Monday, September 28, 2009

I've spent much of the past two days getting this new computer up and running. Much of that time was devoted to getting the darn thing to hook up with the router downstairs. I've just finished installing the printer/scanner/ fax, and that was another hair-pulling treat. With luck I'm over the worst of the problems and can get back to some more entertaining blogging. I still need to give Robert Horton and Ward Bond eyeballs, and I have some other Marx character figures to show you.

Today also marks the end of a ten-day hiatus from work. Getting up early will be hard, come morning.

Classes start today for my two college girls. I wish them luck and good grades. 

I've been reading a lot of Trailsman books lately. These are entertaining, well-written, breezy stories about Skye Fargo, a leather-clad stud who travels the Old West busting baddies and bedding babes. Just the ticket if you don't want to get bogged down with dense, ponderous tomes.

Sunday, September 27, 2009

One Moment, Please

I've been trying to get my new computer set up and as feared I'm having trouble getting the darn thing to pick up the router signal, so I can't get on line with it. Two trips to my server's HQ netted me nothing, but they have been very helpful. Tomorrow I'm taking the tower, which is about the size of the UN building, to Net Venture's shop and see what they can do. The problem seems to be that the unit is so new they don't have any references for it. I'm using Kristine's computer for now, but it doesn't have all my bookmarks and handy widgets. I don't even know if this will post.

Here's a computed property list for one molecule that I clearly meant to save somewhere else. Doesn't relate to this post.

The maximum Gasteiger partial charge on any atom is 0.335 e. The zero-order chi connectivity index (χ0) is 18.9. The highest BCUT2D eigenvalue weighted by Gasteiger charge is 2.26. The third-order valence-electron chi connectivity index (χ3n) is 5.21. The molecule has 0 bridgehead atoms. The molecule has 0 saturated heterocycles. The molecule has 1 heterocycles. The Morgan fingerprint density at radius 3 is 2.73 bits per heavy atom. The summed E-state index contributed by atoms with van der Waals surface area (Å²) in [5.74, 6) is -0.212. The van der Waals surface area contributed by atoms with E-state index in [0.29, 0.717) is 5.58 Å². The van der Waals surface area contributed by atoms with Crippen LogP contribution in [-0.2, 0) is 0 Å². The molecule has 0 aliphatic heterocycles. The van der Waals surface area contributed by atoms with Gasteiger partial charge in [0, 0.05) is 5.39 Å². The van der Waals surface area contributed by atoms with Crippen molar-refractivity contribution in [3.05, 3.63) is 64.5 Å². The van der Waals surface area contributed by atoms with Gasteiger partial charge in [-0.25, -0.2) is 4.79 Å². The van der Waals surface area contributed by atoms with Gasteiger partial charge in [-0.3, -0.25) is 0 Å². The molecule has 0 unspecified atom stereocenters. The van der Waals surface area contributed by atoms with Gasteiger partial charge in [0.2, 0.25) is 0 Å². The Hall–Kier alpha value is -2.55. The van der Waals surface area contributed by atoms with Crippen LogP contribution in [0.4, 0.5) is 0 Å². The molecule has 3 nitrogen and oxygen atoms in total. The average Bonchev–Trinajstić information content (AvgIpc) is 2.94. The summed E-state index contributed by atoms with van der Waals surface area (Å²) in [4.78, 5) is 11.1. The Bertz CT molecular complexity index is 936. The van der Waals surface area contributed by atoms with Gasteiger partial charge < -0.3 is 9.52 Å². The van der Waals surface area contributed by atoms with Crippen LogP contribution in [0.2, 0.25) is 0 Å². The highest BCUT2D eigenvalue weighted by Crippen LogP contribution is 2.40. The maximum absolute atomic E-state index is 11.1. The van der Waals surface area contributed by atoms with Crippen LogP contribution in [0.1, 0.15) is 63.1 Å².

I can use the computer for other things, f course. I've watched a movie, listened to music, worked on my OWLHOOT zine, and played a lot of games. I haven't played chess in decades, but I regularly beat the computer. Obviously it wa not programmed by Mr. Spock.

Went to the casino today and bet 75 cents on a slot machine spin. I had five Scatters pop up and won $150. Hee-Haw!

Thursday, September 24, 2009

Sunrise, Sunset



This morning we drove the baby to Seattle, where she will start college. What an empty home this is now. Seems like only last week she was starting pre-school. Here are photos of Kristine at 22 months and 18 years. Where did the time go?

Tuesday, September 22, 2009

The Story With No Name, Part 8

There's a round robin story wending its way through various blogs and I foolishly agreed to take a turn. You can see the other seven parts by looking at Dave Lewis's excellent blog: Here's my shot:

Marshal Heck Stryker grunted.


“I’ll get rich charging folks four bits a head to watch you hang.”

“Chicken feed,” Walt said. “I’m talking about millions in Spanish gold. You’ll live like the Duke of Prussia.”

“Who?”

Arnside sighed. “No matter. What matters is I can find that treasure ship. Throw in with me and you share the bounty.”

Stryker screwed his face into a contemplative mask, which made him look dumber than usual.

“If you’re worried about Zack Roden,” Walt said, “we can sneak away tonight. By the time he learns we’re gone he’ll be picking breakfast from his teeth. Besides, he won’t know where we’re headed.”

Stryker smiled like a bullfrog who’d speared a fly. “It’s a deal, but heed me. I’ll tote your gun. If you even think about crossing me I’ll sink you with your own lead.”